CAN A POLICE OFFICER STOP & SEARCH A CAR WHEN DRIVER DID NOTHING ILLEGAL?
Posted on Dec 15, 2014
The justices ruled 8-1 that a North Carolina police officer made a "reasonable" error when he stopped a driver on the basis of one busted brake light -- which, as it turned out, isn't illegal under state law as long as the other light is working. The traffic stop turned up a sandwich bag containing cocaine and resulted in a drug trafficking conviction.
The decision was written by Chief Justice John Roberts. Justice Sonia Sotomayor was the lone dissent.
The case, argued on the 2014 term's opening day in October, presented this question: Can a police officer stop and search a car when the driver did nothing illegal? Or would anything discovered be, as defense lawyer Jeffrey Fisher argued, "the fruit of the poisonous tree?"
It was clear when the case was argued that most justices wanted to give the police officer a break. After all, most states require two functioning brake lights. The North Carolina statute is less clear, referring in one key instance to the need for "a stop lamp."
The Fourth Amendment protects only against "unreasonable" searches and seizures, and the court reasoned that the officer's mistake had been reasonable. In any case, it said, the mistake was not enough to throw out the drug charge, for which Nicholas Brady Heien received two 10- to 12-month prison sentences.
"To be reasonable is not to be perfect, and so the Fourth Amendment allows for some mistakes on the part of government officials," Roberts wrote.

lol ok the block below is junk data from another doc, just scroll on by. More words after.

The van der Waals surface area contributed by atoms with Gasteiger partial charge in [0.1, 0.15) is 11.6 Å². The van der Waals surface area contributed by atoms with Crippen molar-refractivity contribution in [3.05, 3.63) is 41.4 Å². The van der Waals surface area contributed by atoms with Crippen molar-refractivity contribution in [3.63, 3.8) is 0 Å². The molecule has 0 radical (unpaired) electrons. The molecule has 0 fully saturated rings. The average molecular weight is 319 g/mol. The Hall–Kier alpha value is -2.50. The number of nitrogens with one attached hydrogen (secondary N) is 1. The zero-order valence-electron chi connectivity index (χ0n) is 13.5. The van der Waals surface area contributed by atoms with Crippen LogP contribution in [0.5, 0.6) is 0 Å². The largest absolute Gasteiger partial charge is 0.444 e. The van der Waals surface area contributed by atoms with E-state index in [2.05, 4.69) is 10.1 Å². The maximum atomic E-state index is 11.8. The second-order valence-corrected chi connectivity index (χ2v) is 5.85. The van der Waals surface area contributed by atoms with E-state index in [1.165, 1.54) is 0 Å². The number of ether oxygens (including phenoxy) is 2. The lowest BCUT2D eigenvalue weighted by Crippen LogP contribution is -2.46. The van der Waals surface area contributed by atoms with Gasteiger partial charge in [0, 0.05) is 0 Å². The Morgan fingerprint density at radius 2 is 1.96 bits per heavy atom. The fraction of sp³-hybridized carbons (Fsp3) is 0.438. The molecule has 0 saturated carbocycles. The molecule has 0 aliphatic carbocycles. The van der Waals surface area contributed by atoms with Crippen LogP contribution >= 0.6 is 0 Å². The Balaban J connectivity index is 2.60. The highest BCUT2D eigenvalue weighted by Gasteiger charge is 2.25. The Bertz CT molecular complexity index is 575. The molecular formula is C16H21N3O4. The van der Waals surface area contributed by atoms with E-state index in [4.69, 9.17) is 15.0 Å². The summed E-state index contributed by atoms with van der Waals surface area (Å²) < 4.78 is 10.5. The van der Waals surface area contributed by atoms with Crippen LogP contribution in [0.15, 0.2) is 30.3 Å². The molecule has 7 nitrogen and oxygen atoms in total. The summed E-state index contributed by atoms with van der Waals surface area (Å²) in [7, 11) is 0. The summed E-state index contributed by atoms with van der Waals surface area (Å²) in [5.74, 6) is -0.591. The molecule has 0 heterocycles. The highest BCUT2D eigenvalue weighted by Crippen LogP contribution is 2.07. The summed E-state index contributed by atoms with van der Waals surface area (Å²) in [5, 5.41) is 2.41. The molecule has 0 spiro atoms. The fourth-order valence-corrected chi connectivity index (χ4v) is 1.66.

"Reasonable suspicion arises from the combination of an officer's understanding of the facts and his understanding of the relevant law. The officer may be reasonably mistaken on either ground," the chief justice added.
Still, the decision made clear that police should know the law, and any mistakes must be minor. Otherwise, Sotomayor had said during oral argument, "any open question, police officers will rule in favor of their right to search."
In her lone dissent, Sotomayor said the court's decision "means further eroding the Fourth Amendment's protection of civil liberties in a context where that protection has already been worn down."
But Roberts countered: "Our decision does not discourage officers from learning the law. The Fourth Amendment tolerates only reasonable mistakes, and those mistakes — whether of fact or of law — must be objectively reasonable."